“Students from India are finding it hard to find part-time work to support their study and living expenses. Higher cost of living, limited choice of affordable and safe housing, reduced job opportunities and growing incidents of violence are causing stress and numerous mental health challenges for them,” said Gupta, who has over a decade experience in this field.
In such a situation, various civil society organisations, religious institutions, and food banks have stepped in to provide support through food donation drives.
Another student Balwinder Singh (not real name), from Amritsar and studying in Toronto, said that his parents have taken a loan of Rs 38 lakh for his study, and now he doesn’t even have a job, let alone repay the debt. He also mentioned that his five roommates are also reeling under a debt of Rs 15 to Rs 20 lakh.
“Despite obtaining a degree in Business Management, I am working in a restaurant for $3,000 per month, while I was expecting a $6,000 to $7,000 per month job after completing my degree,” said another student Ranjit Singh, from Jalandhar.
“After doing an engineering course, I wanted to pursue post-graduation, but I am not able to find any good job to support my studies, and I cannot take any more money from my debt-ridden parents. Now, I drive for a living. I have started driving heavy trucks which will earn me a good amount,” said another student Balkar Singh, adding that to survive in such a condition, around five students are sharing a single room in basements and doing all types of jobs that come their way.
“Most of the parents send their wards to study in Canada or in any other country either by selling their agricultural land or taking a loan against the farmland, and they have at least a debt burden of Rs 20 lakh,” said Gurpreet Singh, owner of i-Can Consultancy dealing in study abroad.
Canada-based Friends of Canada & India Foundation president, Maninder Singh Gill, said several students have become homeless here due to the high inflation rate, and they are sleeping under bridges, even without telling their families back home.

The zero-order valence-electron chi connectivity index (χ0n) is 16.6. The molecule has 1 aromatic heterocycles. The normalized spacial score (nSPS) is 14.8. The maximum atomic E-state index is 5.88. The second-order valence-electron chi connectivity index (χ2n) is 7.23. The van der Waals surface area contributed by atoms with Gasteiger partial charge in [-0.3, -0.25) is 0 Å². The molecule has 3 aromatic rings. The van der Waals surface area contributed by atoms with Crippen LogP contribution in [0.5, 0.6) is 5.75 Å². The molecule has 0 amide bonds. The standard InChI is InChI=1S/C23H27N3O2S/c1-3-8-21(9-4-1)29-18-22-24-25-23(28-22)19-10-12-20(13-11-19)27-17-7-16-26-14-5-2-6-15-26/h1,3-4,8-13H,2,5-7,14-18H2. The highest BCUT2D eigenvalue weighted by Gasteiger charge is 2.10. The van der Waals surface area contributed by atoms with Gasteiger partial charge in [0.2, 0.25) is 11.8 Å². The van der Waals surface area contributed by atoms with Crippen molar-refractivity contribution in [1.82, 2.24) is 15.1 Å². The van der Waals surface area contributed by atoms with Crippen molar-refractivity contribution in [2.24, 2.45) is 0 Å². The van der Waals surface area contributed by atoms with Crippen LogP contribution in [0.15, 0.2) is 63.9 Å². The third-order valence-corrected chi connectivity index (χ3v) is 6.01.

Friends of Canada & India Foundation is an organisation that takes up various social and political issues of Indians with the governments of India and Canada.
“It was easier to settle here earlier than now. Students are allowed 20 hours of work per week, which is not enough because of the increasing prices. We are going to write to the Canadian government to increase these hours either to 30 hours a week or unlimited, as students are struggling to survive in such difficult times,” he added.
Gill added that even if some students try to work beyond the permitted hours, employers exploit them and pay only $6-7 per hour against the wages of $16 per hour, as they cannot complain in that case. He also stated that the poor conditions of the students are pushing them into drug addiction, while many (students) are overwhelmed by feelings of depression, and they are trying to help them out in whatever way possible.
Gurdwaras are also supplying food and groceries to them every week. Vishal Khanna, co-founder of Sai Dham Food Bank in Toronto said that their food bank is supplying groceries to around 5,000 international students, apart from supplying food to seniors and people with disabilities. “Ours is the largest independent food bank as we provide door-to-door service, and nearly 25,000 people are getting groceries, fresh fruits, and vegetables from this bank,” he added.
While critics in Canada said one reason for the crunch is an immigration plan that seeks to attract more than 400,000 people a year, or 1% of the population, without addressing where newcomers will live, Fraser said, “The answer to our housing challenges is not to welcome fewer newcomers but to build more houses”.